1795 Carey / Barker Map of Ottoman Europe (the Balkans, Greece) and Hungary

Turkey in Europe and Hungary; from the best authorities. - Main View

1795 Carey / Barker Map of Ottoman Europe (the Balkans, Greece) and Hungary


The last days of Ottoman Europe.


Turkey in Europe and Hungary; from the best authorities.
  1795 (undated)     12.5 x 14 in (31.75 x 35.56 cm)     1 : 6336000


This is Matthew Carey and William Barker's c. 1795 map of Ottoman Europe, Hungary, and nearby territories in southeastern Europe, made for Carey's General Atlas. It depicts the region as it was just prior to a major rearrangement that would see Ottoman rule over the European portion of its empire collapse.
A Closer Look
Coverage includes Hungary, the Balkans, Greece, and territories that today compose Bulgaria, Romania, Moldova, and Ukraine. Waterways, mountains, cities, administrative borders, and regions appear in extensive detail. Scales are provided in Hungarian miles and British statute miles. Bulgaria and Romania are reversed from their actual locations, a curious error which remained in later editions.
The Decline of Ottoman Europe
Often remembered as the 'sick man of Europe,' the Ottoman Empire went through a long period of unrest and dissolution from the late 18th through the early 20th century. In fact, there were several important reform efforts that might have forestalled the empire's disintegration, but they were hindered by opposition from entrenched interests. The Ottoman's main problem was dealing with an increasingly powerful Russia to its north while also managing potential threats from Austria and other nearby powers, especially as Russia and Austria were allied for much of the 18th century. Although on the defensive, the Ottomans were able to do so for the first half of the 18th century, but the disastrous Russo-Turkish War of 1768 - 1774 led to the loss of Crimea, and another war against Russia from 1787 until 1792 led to further losses along the Black Sea. The Ottomans also had to contend with rising discontent among subject populations, including a 1769 - 1772 revolt in Egypt and periodic Greek uprisings, harbingers of greater troubles to come. By the 1830s, Ottoman rule over most of the territory seen here would be seriously threatened or eliminated entirely.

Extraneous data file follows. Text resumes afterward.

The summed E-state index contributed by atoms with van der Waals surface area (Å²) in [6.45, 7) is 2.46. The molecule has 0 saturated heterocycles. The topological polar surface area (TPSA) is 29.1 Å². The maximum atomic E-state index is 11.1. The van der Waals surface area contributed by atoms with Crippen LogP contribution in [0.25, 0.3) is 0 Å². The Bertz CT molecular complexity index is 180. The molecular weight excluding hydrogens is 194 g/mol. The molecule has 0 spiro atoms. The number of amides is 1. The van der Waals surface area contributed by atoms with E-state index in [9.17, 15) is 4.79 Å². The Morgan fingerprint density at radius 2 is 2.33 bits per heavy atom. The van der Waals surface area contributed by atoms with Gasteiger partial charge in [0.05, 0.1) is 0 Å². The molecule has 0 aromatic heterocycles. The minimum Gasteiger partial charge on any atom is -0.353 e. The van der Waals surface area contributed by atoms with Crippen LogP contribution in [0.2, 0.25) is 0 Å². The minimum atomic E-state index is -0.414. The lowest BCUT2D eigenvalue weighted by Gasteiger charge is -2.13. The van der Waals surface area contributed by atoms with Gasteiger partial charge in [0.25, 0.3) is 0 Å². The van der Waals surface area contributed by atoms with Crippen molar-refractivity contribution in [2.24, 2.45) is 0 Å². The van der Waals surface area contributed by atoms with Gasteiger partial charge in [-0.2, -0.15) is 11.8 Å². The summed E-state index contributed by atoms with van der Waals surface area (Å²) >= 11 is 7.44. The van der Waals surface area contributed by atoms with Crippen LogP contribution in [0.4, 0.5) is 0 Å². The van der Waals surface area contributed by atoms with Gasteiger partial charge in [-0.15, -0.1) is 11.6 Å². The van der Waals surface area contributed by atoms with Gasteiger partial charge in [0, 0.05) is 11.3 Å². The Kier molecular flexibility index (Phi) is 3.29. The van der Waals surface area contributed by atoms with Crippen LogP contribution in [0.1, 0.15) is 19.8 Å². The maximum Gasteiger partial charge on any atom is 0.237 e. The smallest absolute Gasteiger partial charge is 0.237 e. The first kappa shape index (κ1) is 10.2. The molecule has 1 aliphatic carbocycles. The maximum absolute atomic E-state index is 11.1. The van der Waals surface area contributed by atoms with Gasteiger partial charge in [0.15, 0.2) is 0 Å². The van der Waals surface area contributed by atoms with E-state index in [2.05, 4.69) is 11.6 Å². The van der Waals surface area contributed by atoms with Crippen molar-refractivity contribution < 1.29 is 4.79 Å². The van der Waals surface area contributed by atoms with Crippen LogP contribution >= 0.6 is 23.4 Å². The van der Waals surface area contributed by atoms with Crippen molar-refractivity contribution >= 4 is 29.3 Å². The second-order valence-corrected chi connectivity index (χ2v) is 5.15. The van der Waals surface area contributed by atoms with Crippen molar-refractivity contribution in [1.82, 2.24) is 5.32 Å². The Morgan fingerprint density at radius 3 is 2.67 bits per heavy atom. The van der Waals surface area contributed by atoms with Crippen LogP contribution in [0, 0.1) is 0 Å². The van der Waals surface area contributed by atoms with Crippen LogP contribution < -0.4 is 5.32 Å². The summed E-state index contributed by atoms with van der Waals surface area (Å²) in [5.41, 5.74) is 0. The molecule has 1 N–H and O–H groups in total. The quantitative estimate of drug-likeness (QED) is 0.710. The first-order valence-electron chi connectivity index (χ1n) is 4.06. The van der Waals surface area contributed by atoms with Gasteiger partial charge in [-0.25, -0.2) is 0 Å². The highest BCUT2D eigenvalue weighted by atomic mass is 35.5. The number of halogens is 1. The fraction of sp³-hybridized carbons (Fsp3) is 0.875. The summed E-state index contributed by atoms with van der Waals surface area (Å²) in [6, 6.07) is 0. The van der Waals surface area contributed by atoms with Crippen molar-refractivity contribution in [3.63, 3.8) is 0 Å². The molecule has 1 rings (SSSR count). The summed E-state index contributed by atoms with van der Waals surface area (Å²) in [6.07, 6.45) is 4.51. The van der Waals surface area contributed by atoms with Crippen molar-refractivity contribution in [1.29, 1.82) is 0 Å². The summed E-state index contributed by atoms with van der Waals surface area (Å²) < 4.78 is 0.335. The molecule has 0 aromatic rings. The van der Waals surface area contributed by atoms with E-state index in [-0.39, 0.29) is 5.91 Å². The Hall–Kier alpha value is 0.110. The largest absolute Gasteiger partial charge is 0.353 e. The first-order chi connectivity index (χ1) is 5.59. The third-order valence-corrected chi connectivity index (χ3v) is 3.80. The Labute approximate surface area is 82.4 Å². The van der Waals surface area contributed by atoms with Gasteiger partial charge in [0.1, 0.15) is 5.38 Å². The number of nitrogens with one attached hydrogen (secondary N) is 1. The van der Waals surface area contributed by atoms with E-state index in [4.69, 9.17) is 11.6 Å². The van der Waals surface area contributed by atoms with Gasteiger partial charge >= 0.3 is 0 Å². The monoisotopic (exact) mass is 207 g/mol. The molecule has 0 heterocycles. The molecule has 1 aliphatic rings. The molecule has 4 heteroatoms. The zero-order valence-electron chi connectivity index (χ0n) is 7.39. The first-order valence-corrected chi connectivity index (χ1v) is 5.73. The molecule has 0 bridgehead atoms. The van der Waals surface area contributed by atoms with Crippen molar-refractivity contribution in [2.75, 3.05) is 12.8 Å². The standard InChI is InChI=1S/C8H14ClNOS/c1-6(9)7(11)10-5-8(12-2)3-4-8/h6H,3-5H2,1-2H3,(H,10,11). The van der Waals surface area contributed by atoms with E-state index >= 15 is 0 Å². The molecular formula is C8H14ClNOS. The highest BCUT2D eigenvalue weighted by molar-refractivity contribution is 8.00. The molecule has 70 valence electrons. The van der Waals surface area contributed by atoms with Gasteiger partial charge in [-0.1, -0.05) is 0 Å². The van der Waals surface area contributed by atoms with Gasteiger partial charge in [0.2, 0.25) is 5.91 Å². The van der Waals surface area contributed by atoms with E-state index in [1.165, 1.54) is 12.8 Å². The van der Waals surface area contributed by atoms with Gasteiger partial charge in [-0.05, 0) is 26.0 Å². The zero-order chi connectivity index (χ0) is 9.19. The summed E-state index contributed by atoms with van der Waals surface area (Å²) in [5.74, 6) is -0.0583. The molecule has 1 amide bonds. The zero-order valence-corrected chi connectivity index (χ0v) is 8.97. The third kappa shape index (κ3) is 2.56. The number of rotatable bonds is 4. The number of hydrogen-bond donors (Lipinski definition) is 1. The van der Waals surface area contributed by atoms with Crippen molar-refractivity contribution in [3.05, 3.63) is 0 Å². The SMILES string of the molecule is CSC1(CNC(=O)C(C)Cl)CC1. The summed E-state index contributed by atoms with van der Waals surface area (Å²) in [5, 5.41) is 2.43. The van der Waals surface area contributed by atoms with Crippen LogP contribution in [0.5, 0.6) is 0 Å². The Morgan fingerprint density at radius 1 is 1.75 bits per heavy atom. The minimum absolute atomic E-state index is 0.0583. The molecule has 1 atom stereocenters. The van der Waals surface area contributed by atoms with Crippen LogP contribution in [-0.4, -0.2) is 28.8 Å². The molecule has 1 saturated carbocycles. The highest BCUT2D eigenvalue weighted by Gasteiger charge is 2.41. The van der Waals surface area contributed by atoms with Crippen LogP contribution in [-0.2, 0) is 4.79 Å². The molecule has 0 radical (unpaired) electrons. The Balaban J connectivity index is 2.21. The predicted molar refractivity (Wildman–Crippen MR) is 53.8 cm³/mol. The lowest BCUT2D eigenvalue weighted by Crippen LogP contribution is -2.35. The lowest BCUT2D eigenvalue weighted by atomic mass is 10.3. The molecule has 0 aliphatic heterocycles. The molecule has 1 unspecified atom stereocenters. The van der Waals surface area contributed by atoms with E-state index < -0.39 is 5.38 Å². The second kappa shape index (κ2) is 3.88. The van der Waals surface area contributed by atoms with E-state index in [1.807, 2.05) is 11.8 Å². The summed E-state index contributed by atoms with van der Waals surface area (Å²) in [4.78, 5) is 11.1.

Publication History and Census
This map was engraved by William Barker for the 1795 or 1796 edition of Carey's General Atlas (sometimes subtitled American Edition of Guthrie's Geography improved). Its distribution is difficult to firmly establish, both due to uncertainty over its date and because the OCLC catalog listing includes digitized copies along with physical examples. The map is listed among the holdings of the American Antiquarian Society, while the entire atlas is held by a handful of universities and research institutions in the United States and Europe.